• You can imagine the thoughts of the AMA.  Here’s this guy who peddled fish on the street, now he’s calling himself a doctor!  Is that really that big a deal?  Before I became a Doctor of Chiropractic, I was a pizza box folder, a home audio technician, a salad bar keeper, and a table busser.  Bottom line is D.D. Palmer was a working man doing what was necessary to take care of his family.

1885 to 1894

1885

When he was only three years old, B.J.’s mother fell ill and died. He did not have his mom growing up.  In fact, he had six different moms, you can begin to see the family dynamic.  His father D.D. lived to work – he was consumed with it, so as you can imagine there was not a great relationship between him and his father.

1886

In this year, D.D. started his career as a magnetic healer.

1894

Eight years later, a random medical doctor attacked him saying, “A crank on magnetism has a crazy notion that he can cure the sick and crippled with his magnetic hands.  His victims are the weak-minded, ignorant and superstitious, those foolish people who have been sick for years and have become tired of the regular physician and want health by the short-cut method…he has certainly profited by the ignorance of his victims…His increase in business shows what can be done in Davenport, even by a quack.”  NOTE:  This article was written during a time when Morphine and Mercury based “cures” were standard care in allopathic medicine.

Can you not see and hear those same types of things being written today?  Really, not much has changed.  We have patients who go to doctors and they hear these things, even from family members.  What It boils down to is this: D.D. Palmer was successful.  He had been in practice for eight years, going from one room in a building, to two rooms, then four, then the whole floor and finally the whole building.  He must have been doing something effective, and this was at a time before Chiropractic was actually developed. In addition, he probably also dealt with nutrition and lifestyle, right?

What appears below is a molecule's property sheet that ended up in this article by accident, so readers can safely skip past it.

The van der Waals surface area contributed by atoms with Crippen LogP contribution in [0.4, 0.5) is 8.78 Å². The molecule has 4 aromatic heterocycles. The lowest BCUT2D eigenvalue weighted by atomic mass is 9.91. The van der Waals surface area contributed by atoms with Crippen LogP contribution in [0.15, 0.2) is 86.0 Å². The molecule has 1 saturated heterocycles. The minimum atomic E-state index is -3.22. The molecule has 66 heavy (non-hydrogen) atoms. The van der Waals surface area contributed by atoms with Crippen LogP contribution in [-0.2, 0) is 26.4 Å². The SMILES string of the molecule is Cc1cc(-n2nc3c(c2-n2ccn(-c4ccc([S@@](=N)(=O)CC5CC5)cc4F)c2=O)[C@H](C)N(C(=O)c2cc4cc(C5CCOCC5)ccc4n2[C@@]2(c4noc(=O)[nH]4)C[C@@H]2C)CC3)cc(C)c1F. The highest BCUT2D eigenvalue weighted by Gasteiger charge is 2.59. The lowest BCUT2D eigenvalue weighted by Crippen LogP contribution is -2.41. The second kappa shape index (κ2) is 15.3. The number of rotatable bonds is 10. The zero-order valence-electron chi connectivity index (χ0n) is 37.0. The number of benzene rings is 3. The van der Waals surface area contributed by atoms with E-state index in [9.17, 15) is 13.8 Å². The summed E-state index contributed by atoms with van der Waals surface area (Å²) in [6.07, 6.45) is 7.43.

1895 to 1899

1895

  • D.D. adjusts a man named Harvey Lillard.  Interesting story behind this…in the beginning, D.D. Palmer was very protective of Chiropractic.  He didn’t want anyone else to take this knowledge from him. The story goes that D.D. noticed a lump on Harvey Lillard’s thoracic spine, adjusted him and his hearing came back. Well, the thoracic spine doesn’t have a direct connection to hearing, so years later B.J. said that he believed his father knew that, but wrote thoracic spine instead of cervical spine (which was what he really adjusted) because he didn’t want anyone else to have the “family recipe” that he discovered!
  • In that same year, X-ray is discovered by Wilhelm Rontgen in Germany.  He won the Nobel Prize in Physics in 1901.  This is an interesting development, because it is well known that without X-ray there may be no Chiropractic.

1896

  • D.D. opens Palmer’s School of Chiropractic in Davenport, Iowa.  B.J. was 13 years old at the time.  Two of the first six students were medical doctors!  With D.D. teaching and practicing, you can imagine what this did to the relationship between him and his son. He was consumed with developing an entirely new profession while B.J.’s stepmother took care of the kids.

1899

  • Three years later, Heinrich Matthey, MD of Davenport starts an attack campaign against Palmer to create a state statute preventing anyone but an MD from practicing.  This campaign prompts schools nationwide to develop “accreditation standards”.  So, what happened here?  Chiropractors begin being trained and people start talking about Chiropractic.  The local doctors get upset.  They say, “Oh, no! You can’t start taking our patients!”